Education is widely known for its positive effect on conventional politics and nonviolent protest as well as its suppressive effect on violence. However, recent studies have connected education to violence through its effect on relative deprivation and frustration–aggression mechanisms. We address these divergent findings by presenting a theory of the conditional effect that education has on violence. To do so, we build on literature addressing education’s positive association with political participation, such as voting and protests, and question how this relationship translates to contexts in which conventional and nonviolent channels are unlikely to be effective – specifically, in cases of politically excluded ethnic groups. We argue that education increases ethnic group members’ resources and desire to address grievances. Yet, because the ethnic group is politically excluded, opportunities for conventional politics and nonviolent protest are limited. Educated ethnic group members are limited in political options, and are thus more likely to address their grievances through the support of rebel groups, increasing the probability of violence. Violence then occurs in localities where members of a politically excluded ethnic group are located and where those members have higher levels of education. Using geo-spatial data and statistical analysis, we demonstrate that education has divergent effects on violence in areas populated by politically excluded versus politically included ethnic groups in Africa and Central America. Areas with highly educated politically excluded ethnic group members are the most likely to experience violent events.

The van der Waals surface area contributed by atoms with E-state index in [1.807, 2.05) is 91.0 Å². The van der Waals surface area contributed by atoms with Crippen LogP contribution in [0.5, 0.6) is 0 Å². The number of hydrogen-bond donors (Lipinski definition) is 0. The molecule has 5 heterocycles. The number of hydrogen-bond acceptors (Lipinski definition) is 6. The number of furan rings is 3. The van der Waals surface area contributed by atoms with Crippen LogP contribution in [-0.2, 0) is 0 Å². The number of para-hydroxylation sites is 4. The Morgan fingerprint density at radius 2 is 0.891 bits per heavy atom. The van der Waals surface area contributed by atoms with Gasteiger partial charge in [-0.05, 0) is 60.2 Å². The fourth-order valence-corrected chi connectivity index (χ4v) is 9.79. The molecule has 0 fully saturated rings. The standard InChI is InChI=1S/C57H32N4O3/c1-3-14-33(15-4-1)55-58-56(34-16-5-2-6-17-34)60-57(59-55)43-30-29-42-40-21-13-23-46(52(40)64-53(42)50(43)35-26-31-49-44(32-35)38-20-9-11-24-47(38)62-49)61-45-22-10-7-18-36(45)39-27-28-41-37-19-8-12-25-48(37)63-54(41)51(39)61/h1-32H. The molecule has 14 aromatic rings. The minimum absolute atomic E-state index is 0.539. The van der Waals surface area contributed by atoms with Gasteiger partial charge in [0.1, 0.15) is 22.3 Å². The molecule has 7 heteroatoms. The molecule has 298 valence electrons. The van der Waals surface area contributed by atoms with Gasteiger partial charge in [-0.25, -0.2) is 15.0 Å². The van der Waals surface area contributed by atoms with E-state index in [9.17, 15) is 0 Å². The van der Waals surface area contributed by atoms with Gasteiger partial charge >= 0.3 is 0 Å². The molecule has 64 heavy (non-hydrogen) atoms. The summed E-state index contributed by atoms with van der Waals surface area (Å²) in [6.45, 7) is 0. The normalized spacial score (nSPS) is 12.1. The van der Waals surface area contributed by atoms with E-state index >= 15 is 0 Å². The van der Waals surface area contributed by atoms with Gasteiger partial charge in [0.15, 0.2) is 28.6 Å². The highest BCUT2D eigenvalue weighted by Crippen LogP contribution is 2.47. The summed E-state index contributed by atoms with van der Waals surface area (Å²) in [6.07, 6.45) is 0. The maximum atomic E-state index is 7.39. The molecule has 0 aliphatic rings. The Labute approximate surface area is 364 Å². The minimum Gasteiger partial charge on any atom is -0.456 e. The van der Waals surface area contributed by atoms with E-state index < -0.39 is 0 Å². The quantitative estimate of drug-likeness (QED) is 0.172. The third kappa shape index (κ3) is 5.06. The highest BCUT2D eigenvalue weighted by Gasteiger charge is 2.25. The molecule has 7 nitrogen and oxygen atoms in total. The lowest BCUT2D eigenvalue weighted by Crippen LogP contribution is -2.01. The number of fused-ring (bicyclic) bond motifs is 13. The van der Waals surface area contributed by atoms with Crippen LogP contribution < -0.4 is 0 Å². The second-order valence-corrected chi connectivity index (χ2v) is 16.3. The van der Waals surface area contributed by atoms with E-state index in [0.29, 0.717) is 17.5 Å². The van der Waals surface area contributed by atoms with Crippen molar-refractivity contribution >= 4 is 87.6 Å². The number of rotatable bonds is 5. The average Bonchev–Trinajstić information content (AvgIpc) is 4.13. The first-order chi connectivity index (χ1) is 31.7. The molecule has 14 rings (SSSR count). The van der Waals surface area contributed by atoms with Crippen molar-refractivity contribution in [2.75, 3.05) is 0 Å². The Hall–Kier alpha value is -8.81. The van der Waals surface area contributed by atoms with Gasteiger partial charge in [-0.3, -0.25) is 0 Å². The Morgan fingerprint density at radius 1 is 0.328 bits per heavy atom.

This was originally published on SAGE Publications Ltd: Journal of Peace Research: Table of Contents.